Douglas Whyte expected Carroll Street to run well on debut – but display an explosive turn of foot to knock off odds-on favourite Forte? That was the absolute best-case scenario.
Punters weren’t quite as bullish as the 13-time champion jockey – the three-year-old jumped at 46-1 in the Class Four Geranium Handicap (1,000m) – but he won’t be anywhere near that price next time he steps out after blowing away his rivals.
Apprentice Jerry Chau Chun-lok settled Carroll Street in the second half of the field but when the whips were cracking he went to another level, rattling past Forte as if he was standing still.
To underline his class, the son of Outreach sprinted his last 400m in 22.14 seconds – 0.68 faster than any of the other 13 runners.
The win made everyone stand up and take notice, including Whyte.
“I thought he’d be in the first three, I didn’t think he would win like that,” the trainer said. “I told the owners that I thought he’d be earning them prize money but when you bump into a horse who is one-for-one and was a [$1.70] favourite – you don’t come here with a lot of confidence to take him on.”
Whyte believes Carroll Street is still a work in progress.
“His first two trials were really good, he just needed a bit of time mentally to get used to the conditions and pressure of Hong Kong,” he said.
“He hasn’t been the easiest [horse to train], purely because he’s been very immature. He’s needed that extra time to help him understand what it’s all about.
“I think the main key to him is he wants to be ridden quiet, he wants to catch a breath, he wants to get into a rhythm – he’s just not a horse that copes with pressure the whole way. He needs to think about things and then let go. That’s why I’ve taken my time with him.”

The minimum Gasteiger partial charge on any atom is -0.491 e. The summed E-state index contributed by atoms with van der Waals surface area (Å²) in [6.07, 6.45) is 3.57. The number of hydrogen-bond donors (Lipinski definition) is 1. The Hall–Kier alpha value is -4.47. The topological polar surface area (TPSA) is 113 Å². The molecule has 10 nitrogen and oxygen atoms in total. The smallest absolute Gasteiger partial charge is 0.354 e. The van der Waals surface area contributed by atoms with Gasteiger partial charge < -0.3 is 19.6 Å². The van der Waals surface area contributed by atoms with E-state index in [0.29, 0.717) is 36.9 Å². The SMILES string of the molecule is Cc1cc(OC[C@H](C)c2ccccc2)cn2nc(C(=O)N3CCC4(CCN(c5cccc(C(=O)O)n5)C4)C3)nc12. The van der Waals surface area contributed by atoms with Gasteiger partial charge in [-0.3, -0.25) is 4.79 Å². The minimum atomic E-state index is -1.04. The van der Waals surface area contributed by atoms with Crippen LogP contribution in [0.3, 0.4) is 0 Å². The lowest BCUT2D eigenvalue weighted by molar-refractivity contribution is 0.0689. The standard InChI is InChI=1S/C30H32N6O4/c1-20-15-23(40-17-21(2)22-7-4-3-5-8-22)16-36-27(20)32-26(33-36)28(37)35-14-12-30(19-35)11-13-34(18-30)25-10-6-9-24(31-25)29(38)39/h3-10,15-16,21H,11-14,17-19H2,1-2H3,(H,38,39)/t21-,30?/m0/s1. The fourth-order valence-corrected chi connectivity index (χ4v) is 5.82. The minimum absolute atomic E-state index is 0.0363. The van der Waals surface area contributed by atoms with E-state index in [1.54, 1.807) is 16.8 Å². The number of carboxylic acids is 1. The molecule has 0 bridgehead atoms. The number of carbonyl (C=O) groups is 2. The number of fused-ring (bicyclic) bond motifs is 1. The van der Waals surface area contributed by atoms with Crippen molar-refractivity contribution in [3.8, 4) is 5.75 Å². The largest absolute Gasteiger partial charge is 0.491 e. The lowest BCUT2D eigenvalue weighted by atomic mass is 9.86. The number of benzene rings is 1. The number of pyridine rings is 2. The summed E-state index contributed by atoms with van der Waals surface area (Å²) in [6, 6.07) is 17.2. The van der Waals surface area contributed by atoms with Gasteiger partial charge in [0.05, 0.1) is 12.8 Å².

The South African is likely to give Carroll Street another go down the straight – “you don’t want to break a winning formula just yet” – but won’t be pushing him back to the races before he’s ready.
“We’ll see what the handicapper does, hopefully he leaves him in the grade,” Whyte said. “I won’t rush him, that’s for sure. He’ll definitely improve from the race – the horse will tell me when he’s ready to start next.
“I reckon 1,400m [will eventually be his best distance] – that’s what he feels like when I’ve ridden him in trackwork. He might even get the mile when his attitude and race pattern allows him to.”
Carroll Street’s win was the first of a running double for the Whyte-Chau combination – the first time the master and apprentice have joined forces for two winners in a day – with Super Ten ($8.90) leading from barrier to box in the second section of the Roselle Handicap (1,400m).
It was the first time the three-year-old had been able to really dictate terms in his young career and he seemed to relish it, coming away to beat Leading Fortune by two and a half lengths.